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Powerscore LR Bible

ChrisN21ChrisN21 Alum Member
If you have used the Powerscore LR Bible, this question is for you!

I have previously used the LSAT Trainer and have just begun the Core Curriculum (Starter Kit). My LR can improve to say the least. That being said, is there information to gain from the Powerscore LR Bible that I cannot gain from 7Sage Core Curriculum and/or LSAT trainer?

Any additional advice towards improving LR would also be much appreciated! :)

Comments

  • Cant Get RightCant Get Right Alum Member Sage 🍌
    27377 karma
    I plateaued pretty hopelessly on Powerscore. When I started 7Sage, I told myself I was going to forget everything I knew and start over from scratch. After finishing the curriculum, I broke the plateau.

    I suppose that does not necessarily mean that PS didn't work. To be fair, my 7Sage experience had the benefit of being built on top of my PS work. It is certainly possible that my improvement was simply due to having studied longer, and I mistakenly attributed the improvement to the switch in the curriculum. Maybe if I had started with 7Sage and then switched to PS, the experience would have been exactly the same only reversed.

    But I don't think so. While I can only evaluate my own experience subjectively, I do feel like I am able to look at the actual curricula fairly objectively. So:

    If you just look at the sheer quantity of information, of course 7Sage pounds PS (and every other print based program) into the ground. If 7Sage were printed into a book, I seriously doubt The Mountain could lift it. The digital medium is simply much more powerful.

    But quantity isn't everything, so what about quality. Well, that's much more subjective. However, if my experience is at all representative, I feel safe in predicting that a vast majority who have used both would give the quality metric to 7Sage as well. Because there is so much more information, every point is explored in greater detail. So immediately, simply on the greater detail, there is more potential for greater quality. From there, I think David Killoran is very good for the most part; and I think J.Y. is consistently phenomenal [except that one thing (just kidding JY;)]. So, in my estimation, 7Sage provides more exceptional quality and on matters of much greater detail.

    The other thing I'd address concerning quality versus quantity is, make sure in your own studies you are prioritizing quality. It sounds like you're trying to cover an awful lot of material, and that is often an indication of trying to avoid the real grunt work of studying. Not saying you're doing that, just that it is something a lot of people do. Covering more resources will ultimately do very little for you. Make sure you're really going as in depth as possible with whatever you do study. The study material is just a resource. What matters most is how effectively you use that resource. I would much rather see you master the Powerscore curriculum than skim through the 7Sage curriculum without taking the time to really study it. The quality of the study program only matters as far as you work to utilize it.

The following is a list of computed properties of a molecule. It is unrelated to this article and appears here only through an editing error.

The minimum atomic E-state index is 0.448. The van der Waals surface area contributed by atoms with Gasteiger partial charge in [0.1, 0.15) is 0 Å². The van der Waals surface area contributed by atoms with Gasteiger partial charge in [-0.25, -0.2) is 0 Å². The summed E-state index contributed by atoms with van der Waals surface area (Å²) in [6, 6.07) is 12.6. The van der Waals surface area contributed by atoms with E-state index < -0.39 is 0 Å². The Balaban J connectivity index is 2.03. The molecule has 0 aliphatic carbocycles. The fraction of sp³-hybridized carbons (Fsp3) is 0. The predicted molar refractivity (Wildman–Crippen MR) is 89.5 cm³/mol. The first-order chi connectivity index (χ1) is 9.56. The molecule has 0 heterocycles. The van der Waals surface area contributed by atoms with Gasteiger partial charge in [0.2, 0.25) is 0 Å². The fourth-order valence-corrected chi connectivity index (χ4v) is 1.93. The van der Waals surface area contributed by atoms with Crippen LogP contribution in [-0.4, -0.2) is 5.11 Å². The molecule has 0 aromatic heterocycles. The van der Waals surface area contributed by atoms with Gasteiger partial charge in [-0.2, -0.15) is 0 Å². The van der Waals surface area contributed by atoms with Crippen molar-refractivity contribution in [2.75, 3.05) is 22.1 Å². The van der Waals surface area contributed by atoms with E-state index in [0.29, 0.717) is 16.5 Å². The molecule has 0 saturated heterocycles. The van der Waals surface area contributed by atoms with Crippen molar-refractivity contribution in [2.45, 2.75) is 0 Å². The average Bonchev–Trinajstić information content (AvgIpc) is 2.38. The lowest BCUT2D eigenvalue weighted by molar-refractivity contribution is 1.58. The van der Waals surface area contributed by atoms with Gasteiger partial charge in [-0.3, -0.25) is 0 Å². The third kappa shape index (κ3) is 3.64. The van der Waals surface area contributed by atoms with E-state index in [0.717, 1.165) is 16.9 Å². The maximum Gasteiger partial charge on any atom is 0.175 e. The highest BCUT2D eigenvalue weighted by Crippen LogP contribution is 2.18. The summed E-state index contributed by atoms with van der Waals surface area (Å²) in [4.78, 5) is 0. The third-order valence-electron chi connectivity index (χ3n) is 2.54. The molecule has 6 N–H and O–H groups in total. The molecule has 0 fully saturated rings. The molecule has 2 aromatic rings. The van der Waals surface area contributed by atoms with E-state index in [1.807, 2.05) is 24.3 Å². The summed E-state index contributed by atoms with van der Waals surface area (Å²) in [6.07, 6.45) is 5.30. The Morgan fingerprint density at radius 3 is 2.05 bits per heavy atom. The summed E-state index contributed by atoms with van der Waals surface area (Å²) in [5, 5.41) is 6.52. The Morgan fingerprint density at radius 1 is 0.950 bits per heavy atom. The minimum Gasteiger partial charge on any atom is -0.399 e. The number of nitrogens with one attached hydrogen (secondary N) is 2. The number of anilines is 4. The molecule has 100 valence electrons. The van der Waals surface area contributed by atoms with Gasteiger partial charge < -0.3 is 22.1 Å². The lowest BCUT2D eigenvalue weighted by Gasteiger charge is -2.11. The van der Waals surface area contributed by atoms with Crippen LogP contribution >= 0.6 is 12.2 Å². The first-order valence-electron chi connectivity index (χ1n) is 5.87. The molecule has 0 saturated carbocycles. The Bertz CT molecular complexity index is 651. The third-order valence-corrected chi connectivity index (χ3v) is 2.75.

Hope this is useful!
  • AlexAlex Alum Member
    edited October 2016 23929 karma
    @ChrisN21 said:
    Powerscore LR Bible that I cannot gain from 7Sage Core Curriculum and/or LSAT trainer?
    I used both the Powerscore LR Bible and Manhattan Prep LR. I think Manhattan LR is better for a higher level approach. that is to say, if you have the basics down, I don't think you'll get much out of Powerscore's LR Bible.

    To answer your question though, the answer is, it depends.

    I think 7Sage is better in every way, so I will start with saying that. I am a fan of getting different perspectives on things, however, I would go through the CC first before using anything else. I think the video lessons and corresponding problem sets/explanations do a great job of teaching the material. I did find Manhattan LR + The LSAT Trainer quite helpful too, but if you've already gone through the Trainer I would recommend sticking the CC for now. I feel like The Bibles were useful in teaching me the very rudimentary stuff and not as useful beyond that. 7Sage's in-depth lessons on conditional logic and argument forms does a WAY better job. I feel like Powerscore tries to find every way to teach students to do LR first, rather than focus on the underlying logic. Essentially what the community here (at least at large) would call "gimmicky"

    Overall advice I would give for LR: